THE DOWNING OF TWA FLIGHT 800
Feds' 'dog story' has no bite
Explosives training exercise not conducted on doomed 747
Posted: April 3, 2003
1:00 a.m. Eastern
Within one month of the downing of TWA Flight 800, media reported that investigators had found traces of explosive materials in the plane's wreckage.
The theory that something other than mechanical failure doomed the Paris-bound Boeing 747 on July 17, 1996, had become well-established at that time, said Jack Cashill, co-author with James Sanders of the recently released book "First Strike: TWA Flight 800 and the Attack on America."
The New York Times said Aug. 14, 1996, that "residue consistent with an explosive" had been identified by chemists in 10 field tests at Calverton, the center of the investigation on Long Island. Two weeks later, CNN reported that investigators had "admitted" finding a second chemical on the plane, not only in the passenger compartment but also in the cargo area. CNN also pinpointed three rows, 23-26, that seem to have taken the brunt of the hit.
Yet within three weeks, CNN, the New York Times and the other major media all but dropped any reference to explosive traces found on the plane.
What stopped their pursuit of the theory that TWA 800 was downed by an explosive device?
The official story contends the FAA traced a likely source of the explosive residue to a dog-training exercise at the St. Louis airport a little more than one month before Flight 800's demise. On Sept. 20, 1996, the FBI found the officer who oversaw the exercise, Herman Burnett, and on that same date, stories about the dog-training exercise began to appear in the media.
Officials leaked this story even before anyone had talked to Burnett, which is evidence, Cashill contends, that the FBI was committed to pulling the media off the explosive residue story regardless of the facts.
Cashill and Sanders find numerous inconsistencies in the official version of the dog-training story. One is contained in a letter from National Transportation Safety Board Chairman Jim Hall to the FAA in which he maintains that the "dog handler had spilled trace amounts of explosives while placing training aids on board the aircraft during a proficiency training exercise."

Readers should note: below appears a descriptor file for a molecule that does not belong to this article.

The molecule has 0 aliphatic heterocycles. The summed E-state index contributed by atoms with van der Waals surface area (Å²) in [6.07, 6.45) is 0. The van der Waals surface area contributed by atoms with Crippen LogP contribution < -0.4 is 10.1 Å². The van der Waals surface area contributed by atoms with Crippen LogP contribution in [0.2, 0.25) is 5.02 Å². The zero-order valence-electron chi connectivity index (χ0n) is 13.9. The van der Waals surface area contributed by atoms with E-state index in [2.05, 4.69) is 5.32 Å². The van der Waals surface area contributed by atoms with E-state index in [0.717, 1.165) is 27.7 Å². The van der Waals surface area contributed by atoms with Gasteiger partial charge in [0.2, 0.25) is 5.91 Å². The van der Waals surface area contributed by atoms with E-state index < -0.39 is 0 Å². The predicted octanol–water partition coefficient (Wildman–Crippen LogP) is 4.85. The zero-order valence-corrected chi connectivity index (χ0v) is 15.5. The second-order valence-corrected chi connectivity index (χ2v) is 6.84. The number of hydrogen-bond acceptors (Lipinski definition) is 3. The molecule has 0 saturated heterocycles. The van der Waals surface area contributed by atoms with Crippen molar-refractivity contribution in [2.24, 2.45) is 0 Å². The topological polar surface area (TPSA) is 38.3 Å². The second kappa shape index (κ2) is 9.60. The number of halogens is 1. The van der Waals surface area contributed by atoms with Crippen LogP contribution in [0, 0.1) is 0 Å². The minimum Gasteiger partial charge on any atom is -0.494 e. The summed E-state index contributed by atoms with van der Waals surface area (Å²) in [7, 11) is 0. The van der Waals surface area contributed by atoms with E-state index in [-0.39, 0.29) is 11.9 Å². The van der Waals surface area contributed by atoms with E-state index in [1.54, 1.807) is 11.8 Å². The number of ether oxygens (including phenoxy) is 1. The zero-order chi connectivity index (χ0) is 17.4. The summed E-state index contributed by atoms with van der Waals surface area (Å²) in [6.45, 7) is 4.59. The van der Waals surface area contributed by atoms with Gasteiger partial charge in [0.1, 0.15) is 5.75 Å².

However, in the same letter, Hall admits that residue was discovered in the cargo hold, an area the dog test never covered.
Moreover, Cashill and Sanders believe they can prove that the training exercise never took place on the plane that would become TWA Flight 800.
According to the FBI, airport management told Burnett that a "wide body" was available for training at Gate 50 that day. The officer "made no notations regarding the tail number of the aircraft, as it was not his policy to do so."
Also, Burnett told Cashill and Sanders that he made no notation of the gate either. But significantly, he did list specific start and stop times on the training form.
The officer told both the authors and the FBI that he saw no TWA crew, cleaners, caterers or passengers from the time he first boarded the 747 at 10:45 a.m. until he finished, about one and a half hours later.
According to the FBI account, Burnett concealed the training aids throughout the passenger cabin in a "zigzag" pattern then returned to his car to retrieve the dog and reentered the plane with the dog at 11:45 a.m. The FBI said the exercise of locating the explosives lasted about 15 minutes and Burnett took another 15 minutes to secure the dog in his car and go back to the plane to retrieve the training aids.